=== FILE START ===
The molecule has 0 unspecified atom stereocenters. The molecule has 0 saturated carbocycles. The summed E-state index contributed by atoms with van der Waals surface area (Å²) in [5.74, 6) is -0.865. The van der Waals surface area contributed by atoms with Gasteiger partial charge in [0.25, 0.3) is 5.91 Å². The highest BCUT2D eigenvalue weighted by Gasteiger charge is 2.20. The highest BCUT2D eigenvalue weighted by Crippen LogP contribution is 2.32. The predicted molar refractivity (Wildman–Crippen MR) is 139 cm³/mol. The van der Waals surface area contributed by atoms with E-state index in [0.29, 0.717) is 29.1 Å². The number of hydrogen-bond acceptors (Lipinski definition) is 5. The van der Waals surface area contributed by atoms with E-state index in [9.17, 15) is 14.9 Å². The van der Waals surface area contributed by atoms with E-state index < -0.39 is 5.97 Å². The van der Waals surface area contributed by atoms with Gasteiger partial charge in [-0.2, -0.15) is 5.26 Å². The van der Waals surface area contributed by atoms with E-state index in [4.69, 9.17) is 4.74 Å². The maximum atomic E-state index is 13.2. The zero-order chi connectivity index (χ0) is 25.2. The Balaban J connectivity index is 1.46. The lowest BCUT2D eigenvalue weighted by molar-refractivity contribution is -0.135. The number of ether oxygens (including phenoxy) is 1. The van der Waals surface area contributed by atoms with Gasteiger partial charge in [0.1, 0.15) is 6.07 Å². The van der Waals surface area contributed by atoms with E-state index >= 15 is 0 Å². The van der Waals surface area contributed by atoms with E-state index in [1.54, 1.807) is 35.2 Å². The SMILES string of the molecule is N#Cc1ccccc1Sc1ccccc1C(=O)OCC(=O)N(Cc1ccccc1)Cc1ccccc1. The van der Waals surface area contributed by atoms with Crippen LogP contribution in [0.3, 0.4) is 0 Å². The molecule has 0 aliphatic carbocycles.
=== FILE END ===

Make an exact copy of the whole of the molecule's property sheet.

The molecule has 0 unspecified atom stereocenters. The molecule has 0 saturated carbocycles. The summed E-state index contributed by atoms with van der Waals surface area (Å²) in [5.74, 6) is -0.865. The van der Waals surface area contributed by atoms with Gasteiger partial charge in [0.25, 0.3) is 5.91 Å². The highest BCUT2D eigenvalue weighted by Gasteiger charge is 2.20. The highest BCUT2D eigenvalue weighted by Crippen LogP contribution is 2.32. The predicted molar refractivity (Wildman–Crippen MR) is 139 cm³/mol. The van der Waals surface area contributed by atoms with E-state index in [0.29, 0.717) is 29.1 Å². The number of hydrogen-bond acceptors (Lipinski definition) is 5. The van der Waals surface area contributed by atoms with E-state index in [9.17, 15) is 14.9 Å². The van der Waals surface area contributed by atoms with E-state index < -0.39 is 5.97 Å². The van der Waals surface area contributed by atoms with Gasteiger partial charge in [-0.2, -0.15) is 5.26 Å². The van der Waals surface area contributed by atoms with E-state index in [4.69, 9.17) is 4.74 Å². The maximum atomic E-state index is 13.2. The zero-order chi connectivity index (χ0) is 25.2. The Balaban J connectivity index is 1.46. The lowest BCUT2D eigenvalue weighted by molar-refractivity contribution is -0.135. The number of ether oxygens (including phenoxy) is 1. The van der Waals surface area contributed by atoms with Gasteiger partial charge in [0.1, 0.15) is 6.07 Å². The van der Waals surface area contributed by atoms with E-state index >= 15 is 0 Å². The van der Waals surface area contributed by atoms with E-state index in [1.54, 1.807) is 35.2 Å². The SMILES string of the molecule is N#Cc1ccccc1Sc1ccccc1C(=O)OCC(=O)N(Cc1ccccc1)Cc1ccccc1. The van der Waals surface area contributed by atoms with Crippen LogP contribution in [0.3, 0.4) is 0 Å². The molecule has 0 aliphatic carbocycles.